New research suggests that the formation of magnetic fields in the wake of Cosmic strings may be a result of their travel. Scientists propose in a new paper that magnetic fields will explain the magnetism of the universe.

The universe has a magnetic field. Smaller objects, like planets and stars, have their magnetic fields generated by their own magnetic fields that are created by the swirling flows of charged particles in the air.

Astronomers have seen magnetic fields inside the stars. Weak fields can be generated in those cases.

The magnetic field on Earth is being attacked by a solar storm.

Magnetic fields are maintained by some of the largest objects in the universe. They're usually weak, around a millionth the strength of Earth's magnetic field, but they're also tremendous, in some cases stretching for millions of light years.

Astronomers don't know how clusters get their magnetism. You need charged particles to form a magnetic field. The universe was neutral before the first stars and galaxies appeared. The universe had to create a magnetic field because a neutral gas cannot generate it on its own.

The evolution of the universe changed the neutral gas into an electric charge and amplified the seed magnetic field. The source of the first magnetic field has been a mystery for a long time.

Tangled cosmic strings 

The most exotic explanation for the source of the universe's seed magnetic field is proposed in a new paper.

Cosmic strings are believed to have formed in the very early universe. Our universe went through several phases when it was less than two years old. All four forces of nature came together into one force. The unified force was split into the forces of gravity, the strong nuclear force, and the weak nuclear force.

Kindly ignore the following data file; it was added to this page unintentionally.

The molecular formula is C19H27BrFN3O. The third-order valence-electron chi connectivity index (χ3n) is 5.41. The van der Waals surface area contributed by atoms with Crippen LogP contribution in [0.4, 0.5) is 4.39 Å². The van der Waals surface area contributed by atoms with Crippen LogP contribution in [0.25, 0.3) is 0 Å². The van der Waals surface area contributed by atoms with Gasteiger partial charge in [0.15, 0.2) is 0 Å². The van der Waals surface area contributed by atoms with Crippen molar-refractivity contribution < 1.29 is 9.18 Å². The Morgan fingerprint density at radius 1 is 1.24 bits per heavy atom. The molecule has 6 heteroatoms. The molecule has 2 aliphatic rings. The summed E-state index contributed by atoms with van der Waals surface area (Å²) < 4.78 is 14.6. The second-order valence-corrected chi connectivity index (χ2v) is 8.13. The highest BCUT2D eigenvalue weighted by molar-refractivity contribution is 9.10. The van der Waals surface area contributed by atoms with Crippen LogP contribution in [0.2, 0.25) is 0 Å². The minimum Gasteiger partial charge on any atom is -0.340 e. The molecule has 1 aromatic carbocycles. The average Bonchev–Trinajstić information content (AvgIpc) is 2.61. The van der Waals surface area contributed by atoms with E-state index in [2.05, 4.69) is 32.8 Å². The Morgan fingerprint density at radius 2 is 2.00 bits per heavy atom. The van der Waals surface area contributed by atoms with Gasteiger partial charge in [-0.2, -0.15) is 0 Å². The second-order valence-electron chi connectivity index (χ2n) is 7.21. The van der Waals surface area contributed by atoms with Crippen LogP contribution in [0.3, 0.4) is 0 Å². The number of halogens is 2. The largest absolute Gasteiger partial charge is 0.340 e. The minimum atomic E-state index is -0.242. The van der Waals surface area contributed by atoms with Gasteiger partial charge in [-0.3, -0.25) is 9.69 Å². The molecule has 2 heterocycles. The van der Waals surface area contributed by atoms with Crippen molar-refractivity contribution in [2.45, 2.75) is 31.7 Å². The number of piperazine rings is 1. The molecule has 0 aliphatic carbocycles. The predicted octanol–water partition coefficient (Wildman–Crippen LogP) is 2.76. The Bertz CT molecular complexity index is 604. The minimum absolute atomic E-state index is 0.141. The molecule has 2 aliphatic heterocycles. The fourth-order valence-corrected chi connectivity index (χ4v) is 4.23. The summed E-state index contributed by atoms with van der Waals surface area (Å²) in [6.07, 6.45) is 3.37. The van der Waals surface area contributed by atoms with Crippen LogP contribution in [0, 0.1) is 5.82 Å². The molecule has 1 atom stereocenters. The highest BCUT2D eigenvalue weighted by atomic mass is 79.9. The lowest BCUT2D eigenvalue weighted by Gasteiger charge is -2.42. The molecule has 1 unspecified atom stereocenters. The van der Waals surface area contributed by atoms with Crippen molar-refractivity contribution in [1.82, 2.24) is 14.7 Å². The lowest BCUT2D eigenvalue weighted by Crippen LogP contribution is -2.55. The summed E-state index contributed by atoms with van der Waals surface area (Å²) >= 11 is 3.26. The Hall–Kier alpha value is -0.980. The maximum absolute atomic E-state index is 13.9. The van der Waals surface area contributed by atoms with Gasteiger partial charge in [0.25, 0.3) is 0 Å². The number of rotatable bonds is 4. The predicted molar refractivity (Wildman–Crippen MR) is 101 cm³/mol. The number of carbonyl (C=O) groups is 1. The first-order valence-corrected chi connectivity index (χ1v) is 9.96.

The vacuum of space-time was changed by each split of the forces. The process may not have been perfect, and flaws may have appeared in space time. Wrinkles in a piece of paper are what some of the defects looked like. The strings are called the Cosmic strings.

Cosmic strings were discovered in the 1970s. Cosmic strings seem to be a prediction of all of our theories of the early universe, despite the fact that all searches have turned up empty.

Cosmic strings would be very weird if they existed. If you traveled in a circle around one and returned to your starting point, you would not have traveled as far as you could have. Cosmic strings vibrate with the ripples traveling up and down their length at the speed of light, and sometimes form loops that vibrate themselves to death in a frenzy of radiation.

The making of magnetization 

The authors were able to turn the strings into generators of magnetic fields. Cosmic strings would leave ripples in the fabric of space-time as they traveled.

Waves in space-time can change the temperature and density of small pockets in the plasma. The differences could become the beginning of a magnetic field. It wouldn't be very strong, but it would be enough.

After the Cosmic strings left the area, the remaining plasma could be cooled and formed into stars, galaxies and clusters. Astronomers see the strengths of the initial field today.

The problem is that we don't know if the strings are real. The authors noted a possible observation signature of the strings. After the string has left, the wakes that generate magnetic fields persist. The wakes wash over Earth.

We might be able to see the remnants of space-time wakes with the next generation of detectors if there were enough Cosmic strings in the early universe. We might finally know what caused the universe to become magnetized once we know that Cosmic strings actually existed.

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